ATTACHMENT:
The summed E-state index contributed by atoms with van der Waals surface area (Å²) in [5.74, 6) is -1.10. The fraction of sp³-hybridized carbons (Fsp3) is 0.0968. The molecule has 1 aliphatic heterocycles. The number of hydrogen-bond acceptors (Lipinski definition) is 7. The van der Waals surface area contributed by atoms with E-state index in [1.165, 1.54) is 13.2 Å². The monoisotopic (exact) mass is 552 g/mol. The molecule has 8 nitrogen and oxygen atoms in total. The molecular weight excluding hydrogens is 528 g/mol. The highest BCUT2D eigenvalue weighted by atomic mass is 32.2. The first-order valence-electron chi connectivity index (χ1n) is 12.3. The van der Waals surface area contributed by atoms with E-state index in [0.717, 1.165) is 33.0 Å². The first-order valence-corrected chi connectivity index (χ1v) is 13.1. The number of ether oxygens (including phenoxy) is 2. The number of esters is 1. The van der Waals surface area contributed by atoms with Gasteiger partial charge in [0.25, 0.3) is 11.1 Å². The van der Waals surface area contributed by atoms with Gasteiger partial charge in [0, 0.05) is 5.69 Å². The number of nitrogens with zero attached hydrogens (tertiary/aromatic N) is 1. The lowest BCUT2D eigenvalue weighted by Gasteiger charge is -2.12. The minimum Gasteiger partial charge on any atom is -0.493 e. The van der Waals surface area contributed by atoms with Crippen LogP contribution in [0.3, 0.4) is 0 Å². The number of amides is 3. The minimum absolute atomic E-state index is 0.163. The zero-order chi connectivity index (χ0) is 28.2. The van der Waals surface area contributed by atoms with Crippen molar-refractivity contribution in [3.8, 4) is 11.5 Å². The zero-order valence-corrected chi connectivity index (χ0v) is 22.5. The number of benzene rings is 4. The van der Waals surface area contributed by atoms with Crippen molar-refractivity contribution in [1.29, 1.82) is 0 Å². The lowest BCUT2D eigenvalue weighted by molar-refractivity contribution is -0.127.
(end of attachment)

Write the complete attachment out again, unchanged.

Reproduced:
The summed E-state index contributed by atoms with van der Waals surface area (Å²) in [5.74, 6) is -1.10. The fraction of sp³-hybridized carbons (Fsp3) is 0.0968. The molecule has 1 aliphatic heterocycles. The number of hydrogen-bond acceptors (Lipinski definition) is 7. The van der Waals surface area contributed by atoms with E-state index in [1.165, 1.54) is 13.2 Å². The monoisotopic (exact) mass is 552 g/mol. The molecule has 8 nitrogen and oxygen atoms in total. The molecular weight excluding hydrogens is 528 g/mol. The highest BCUT2D eigenvalue weighted by atomic mass is 32.2. The first-order valence-electron chi connectivity index (χ1n) is 12.3. The van der Waals surface area contributed by atoms with E-state index in [0.717, 1.165) is 33.0 Å². The first-order valence-corrected chi connectivity index (χ1v) is 13.1. The number of ether oxygens (including phenoxy) is 2. The number of esters is 1. The van der Waals surface area contributed by atoms with Gasteiger partial charge in [0.25, 0.3) is 11.1 Å². The van der Waals surface area contributed by atoms with Gasteiger partial charge in [0, 0.05) is 5.69 Å². The number of nitrogens with zero attached hydrogens (tertiary/aromatic N) is 1. The lowest BCUT2D eigenvalue weighted by Gasteiger charge is -2.12. The minimum Gasteiger partial charge on any atom is -0.493 e. The van der Waals surface area contributed by atoms with Crippen LogP contribution in [0.3, 0.4) is 0 Å². The number of amides is 3. The minimum absolute atomic E-state index is 0.163. The zero-order chi connectivity index (χ0) is 28.2. The van der Waals surface area contributed by atoms with Crippen molar-refractivity contribution in [3.8, 4) is 11.5 Å². The zero-order valence-corrected chi connectivity index (χ0v) is 22.5. The number of benzene rings is 4. The van der Waals surface area contributed by atoms with Crippen molar-refractivity contribution in [1.29, 1.82) is 0 Å². The lowest BCUT2D eigenvalue weighted by molar-refractivity contribution is -0.127.